Doesn't this close-up look at the sauteed kimchi make your mouth water? Mmmm...right? Since Chef Jun is constantly experimenting, everyday might produce a different style ramen. He has no boundaries and no limits. He opens the gate and just lets his creative juices flow.

The noodles are store bought and nothing special, but Chef Jun does envision making his own someday. Perhaps his own full-fledged ramen-ya is in the works?

Oh yeah, and they also have sushi. On nights that are really busy and since ramen isn't "officially" on the menu yet, Chef Jun may not have the time to make it, so you may want to ask first before you sit down. He's looking into buying a bigger stove and hiring some more staff but until then your best bet is to go during off-peak hours.

And now if you're stuck in the Anaheim Hills/Yorba Linda area, there's no need to travel far for ramen anymore. It's a good location and definitely fills a void in that region. Let's be patient and hope that Chef Jun can master the art of making ramen!

Wednesday, December 10, 2008

Chopstix - San Diego, CA

4633 Convoy St.
San Diego, CA 92111
(858) 569-9171

Within walking distance from my first stop, Chopstix had already formed a line during its peak lunch hour so that's how I ended up eating at my second stop beforehand. I also spent some time at BOOK-OFF to digest and rest and regretfully ended up spending waaay too much on manga...dammit!

By the time I returned, the peak lunch hour was over and I was ready to tackle my third and final stop of the day. Like Tajima, they have more than just ramen, but who really cares anyway...hehe. (Btw, it looked like everyone else cared because nobody around me seemed to be ordering the ramen.)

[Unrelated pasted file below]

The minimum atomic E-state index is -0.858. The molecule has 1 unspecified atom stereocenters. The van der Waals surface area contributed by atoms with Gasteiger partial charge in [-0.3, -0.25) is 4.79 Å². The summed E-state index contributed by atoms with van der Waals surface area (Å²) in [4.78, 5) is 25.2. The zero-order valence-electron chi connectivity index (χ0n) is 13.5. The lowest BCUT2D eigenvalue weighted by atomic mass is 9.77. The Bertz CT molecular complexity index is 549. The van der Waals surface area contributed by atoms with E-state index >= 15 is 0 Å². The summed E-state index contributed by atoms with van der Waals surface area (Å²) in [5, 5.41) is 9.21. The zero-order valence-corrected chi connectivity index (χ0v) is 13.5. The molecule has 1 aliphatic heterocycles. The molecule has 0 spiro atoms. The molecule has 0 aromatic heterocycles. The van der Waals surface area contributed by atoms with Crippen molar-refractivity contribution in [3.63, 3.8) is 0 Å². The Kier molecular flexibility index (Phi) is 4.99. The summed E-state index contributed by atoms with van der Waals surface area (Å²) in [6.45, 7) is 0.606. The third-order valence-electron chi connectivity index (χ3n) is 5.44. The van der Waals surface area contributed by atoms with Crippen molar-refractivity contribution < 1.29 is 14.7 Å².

Shoyu Ramen: I really had a hard time deciding whether I should order the shoyu or the mabo, but I settled with the shoyu since mabo might be a little more filling and I wasn't sure if my stomach could take it. In any case, shoyu is always my first preferred measurement so it was the right thing to do. At first glance, the gritty residue forming on the edge of the bowl from the soup triggered a pleasant memory, but sadly it could not live up to that expectation. The soup was a very classic "old-school" shoyu that probably once gave birth to the more exotic versions prevailing throughout Japan today. It was slightly on the bland side with very little exhilaration. The toppings (chashu, egg, naruto, moyashi, negi) were forgettable.

The noodles weren't bad. They just felt a bit too slippery and lacked a significant chew. They sort of reminded me of rockstar, but saying that would be much too harsh. I now wished I had chosen the mabo...maybe next time.

Gyoza: Rarely do I run into a gyoza that's disgracefully inedible. I...am...serious. These tasted like they were filled with dirt. And that's still being somewhat generous with its description.

Overall, it was a great day trip to San Diego. Sadly, the ramen here is only ma~ma~ (for the ones I've tried so far) and somewhat deplorable. I know there is demand, so hopefully that'll force new ramen-ya's to open or old ramen-ya's to improve. Please keep me posted so I can keep you posted!